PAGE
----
Okay, look–I know it doesn’t seem like big deal. Boiled eggs. How much more basic can your cooking skills get? Boiling water? Making boxed mac & cheese? Heating soup?
But there is something elusively tricky about making boiled eggs.
Do you put them in cold water and bring them up to the boil? Or add them to the water as it begins to boil? How many minutes for the perfect yolks? Ice bath? Rinse them under running water? Vinegar in the water or no?
And then the worst–the worst–is when the yolks have that greenish-grey ring. Ugh.
So, a while back I started making my boiled eggs in the Instant Pot. And no more guesswork! I get perfect boiled eggs every time.
I am a fan of a jammy yolk–I like the whites to be set, but the yolks to still be a bit runny and gooey. And as it turns out, 4 minutes in my Instant Pot makes them perfect every single time.
I usually do a batch of these every week, and then they live in the fridge and end up in Michael’s lunches, or I have them on a salad for lunch. They are quick, easy, inexpensive.
The French, man. When it comes to desserts, they got it going on!
Croissants, macarons, creme brulee, crepes… these are a few of my favourite things.
Clafoutis is another winning French dessert. The basic concept is that it’s a kind of custard or flan, baked with fruit inside. You can basically use whatever fruit you like, though stonefruit seems to be the most popular option. Cherries are classic.
It’s cherry season here in the B of C, and the orchards in the Okanagan are bursting with rich, ripe, red stonefruits. I might have to drive up there and come home with a back seat full, but in the mean time, they are easily procurable at the local Farmer’s Markets.
The French don’t usually bother to pit their cherries before burying them inside this dessert, but I like to. For this job, you’ll need a good cherry pitter (I love this one)–though be prepared for your kitchen to look like a crime scene, no matter how careful you are.
Normally, this is made in a cast-iron pan in the oven and baked, but after making cheesecake so successfully in the Instant Pot, I was curious to see how it would turn out.
It turned out great!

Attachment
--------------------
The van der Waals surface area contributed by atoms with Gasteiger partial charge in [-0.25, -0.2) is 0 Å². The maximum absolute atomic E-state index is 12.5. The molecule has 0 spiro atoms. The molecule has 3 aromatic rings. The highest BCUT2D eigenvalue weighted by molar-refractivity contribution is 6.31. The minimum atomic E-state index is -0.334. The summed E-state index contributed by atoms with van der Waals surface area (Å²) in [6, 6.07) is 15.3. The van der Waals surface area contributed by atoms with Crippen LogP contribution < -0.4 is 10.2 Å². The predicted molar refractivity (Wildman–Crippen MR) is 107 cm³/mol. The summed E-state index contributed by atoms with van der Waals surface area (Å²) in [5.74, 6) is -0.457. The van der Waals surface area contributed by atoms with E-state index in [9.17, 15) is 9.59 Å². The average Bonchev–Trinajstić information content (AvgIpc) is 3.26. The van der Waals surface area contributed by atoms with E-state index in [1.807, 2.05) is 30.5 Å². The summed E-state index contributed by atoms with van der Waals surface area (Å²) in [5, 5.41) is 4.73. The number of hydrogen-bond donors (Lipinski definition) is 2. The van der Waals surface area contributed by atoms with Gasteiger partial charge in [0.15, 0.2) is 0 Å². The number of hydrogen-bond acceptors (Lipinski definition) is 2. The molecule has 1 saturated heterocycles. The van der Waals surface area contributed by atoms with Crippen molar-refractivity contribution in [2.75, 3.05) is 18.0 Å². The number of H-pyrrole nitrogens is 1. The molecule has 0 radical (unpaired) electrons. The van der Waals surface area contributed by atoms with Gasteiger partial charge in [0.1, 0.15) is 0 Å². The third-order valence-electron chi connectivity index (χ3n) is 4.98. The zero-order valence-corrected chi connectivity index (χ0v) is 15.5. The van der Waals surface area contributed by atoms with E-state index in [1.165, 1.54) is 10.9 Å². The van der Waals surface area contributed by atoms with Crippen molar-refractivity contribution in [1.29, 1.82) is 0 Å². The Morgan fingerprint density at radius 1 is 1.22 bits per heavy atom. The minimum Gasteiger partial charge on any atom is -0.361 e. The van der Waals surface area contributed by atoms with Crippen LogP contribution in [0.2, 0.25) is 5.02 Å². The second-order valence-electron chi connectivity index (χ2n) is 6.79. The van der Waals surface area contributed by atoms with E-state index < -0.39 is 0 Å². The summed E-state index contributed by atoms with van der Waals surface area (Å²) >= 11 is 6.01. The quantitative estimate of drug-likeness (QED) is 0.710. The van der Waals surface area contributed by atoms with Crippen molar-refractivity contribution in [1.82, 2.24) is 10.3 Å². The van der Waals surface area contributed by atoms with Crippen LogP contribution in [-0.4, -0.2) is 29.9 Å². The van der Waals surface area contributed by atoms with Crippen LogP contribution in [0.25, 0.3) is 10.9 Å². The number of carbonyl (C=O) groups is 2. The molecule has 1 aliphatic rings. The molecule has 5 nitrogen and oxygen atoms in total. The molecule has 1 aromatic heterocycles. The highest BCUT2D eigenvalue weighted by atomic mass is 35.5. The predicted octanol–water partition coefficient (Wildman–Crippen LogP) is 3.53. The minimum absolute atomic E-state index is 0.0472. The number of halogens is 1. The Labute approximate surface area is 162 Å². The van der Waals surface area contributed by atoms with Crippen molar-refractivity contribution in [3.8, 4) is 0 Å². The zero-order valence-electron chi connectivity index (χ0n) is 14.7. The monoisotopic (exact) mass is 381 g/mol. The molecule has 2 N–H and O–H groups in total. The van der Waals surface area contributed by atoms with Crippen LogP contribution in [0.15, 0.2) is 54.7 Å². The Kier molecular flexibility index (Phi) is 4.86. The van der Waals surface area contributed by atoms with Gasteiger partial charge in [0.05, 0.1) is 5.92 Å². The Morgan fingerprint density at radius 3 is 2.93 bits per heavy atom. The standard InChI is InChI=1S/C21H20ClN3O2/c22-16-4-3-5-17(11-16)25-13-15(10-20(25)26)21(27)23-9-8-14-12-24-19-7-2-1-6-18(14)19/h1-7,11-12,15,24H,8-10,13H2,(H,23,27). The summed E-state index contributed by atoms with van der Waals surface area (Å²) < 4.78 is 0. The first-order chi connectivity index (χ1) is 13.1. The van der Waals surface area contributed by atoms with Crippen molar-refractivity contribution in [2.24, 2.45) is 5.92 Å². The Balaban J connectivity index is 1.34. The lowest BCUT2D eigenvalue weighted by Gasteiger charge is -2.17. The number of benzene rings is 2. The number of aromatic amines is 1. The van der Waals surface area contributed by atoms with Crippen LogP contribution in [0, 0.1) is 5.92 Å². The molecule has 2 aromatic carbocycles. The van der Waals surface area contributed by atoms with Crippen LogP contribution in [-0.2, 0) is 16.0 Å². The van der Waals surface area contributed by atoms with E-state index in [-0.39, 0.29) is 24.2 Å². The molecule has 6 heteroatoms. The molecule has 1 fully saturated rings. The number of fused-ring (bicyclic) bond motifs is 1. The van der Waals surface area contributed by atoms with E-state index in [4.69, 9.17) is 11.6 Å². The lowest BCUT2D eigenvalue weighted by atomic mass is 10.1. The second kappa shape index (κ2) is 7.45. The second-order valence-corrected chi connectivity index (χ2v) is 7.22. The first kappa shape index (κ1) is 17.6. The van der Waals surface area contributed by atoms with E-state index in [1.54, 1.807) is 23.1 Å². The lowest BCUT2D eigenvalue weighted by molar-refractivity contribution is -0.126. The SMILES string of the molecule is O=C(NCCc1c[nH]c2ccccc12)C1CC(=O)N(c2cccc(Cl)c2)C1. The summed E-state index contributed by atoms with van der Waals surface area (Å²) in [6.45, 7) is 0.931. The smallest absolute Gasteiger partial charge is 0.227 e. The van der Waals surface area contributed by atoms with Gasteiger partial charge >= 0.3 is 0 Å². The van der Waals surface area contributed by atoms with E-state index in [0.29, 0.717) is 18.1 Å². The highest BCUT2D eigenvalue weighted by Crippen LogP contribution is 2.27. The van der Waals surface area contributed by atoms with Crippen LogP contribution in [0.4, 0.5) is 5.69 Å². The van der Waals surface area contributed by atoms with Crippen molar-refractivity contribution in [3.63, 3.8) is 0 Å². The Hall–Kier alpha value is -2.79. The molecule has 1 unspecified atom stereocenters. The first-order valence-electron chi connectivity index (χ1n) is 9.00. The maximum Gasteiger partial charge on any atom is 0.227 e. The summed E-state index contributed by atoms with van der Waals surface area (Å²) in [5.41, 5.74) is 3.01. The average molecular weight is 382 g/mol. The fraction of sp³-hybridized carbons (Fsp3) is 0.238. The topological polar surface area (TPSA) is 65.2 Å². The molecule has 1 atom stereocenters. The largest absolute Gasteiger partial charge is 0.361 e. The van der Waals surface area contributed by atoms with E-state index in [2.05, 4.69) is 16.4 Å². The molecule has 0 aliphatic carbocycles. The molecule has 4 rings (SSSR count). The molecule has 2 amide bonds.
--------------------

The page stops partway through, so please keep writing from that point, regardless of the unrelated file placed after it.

There’s something about baking in the Instant Pot that gives a more even result. Plus the presence of water in the cooking process makes it less likely to be a dry final result.
Of course, the downside of cooking in the IP is that you don’t get any browning or caramelization. I fixed that by sprinkling the top of my clafoutis with icing sugar and bruleeing it a little with my torch. You don’t have to, it’s completely optional, but it does add that finishing touch.
Instant Pot Cherry Clafoutis
Enough whole, pitted cherries to mostly cover the bottom of a 7″ round springform pan
1/2 cup sugar
1/3 cup milk
2 tbsp lemon juice
1 tsp vanilla
1/2 cup flour
Wash and pit cherries.
Spray or brush the inside of your 7″ round springform pan with neutral vegetable oil.
Place the cherries in the bottom of the pan and spread them around evenly.
Place the rest of the ingredients in your blender, and blend on high for about a minute. Scrape down the sides with a spatula and blend again.
Pour the batter overtop of the cherries in the pan.
Cover with aluminum foil.
Place the trivet in the bottom of your Instant Pot, and then pour in about 1-2 cups water, just until it reaches the top of the trivet.
Place the clafoutis on top of the trivet, put the lid on the Instant Pot and seal.
Cook on the manual setting for 20 minutes. Allow for natural pressure release (about 10-15 minutes) after the cycle is completed.
Remove the lid and carefully remove the pan. Remove the foil and remove the sides of the pan, sliding the clafoutis out.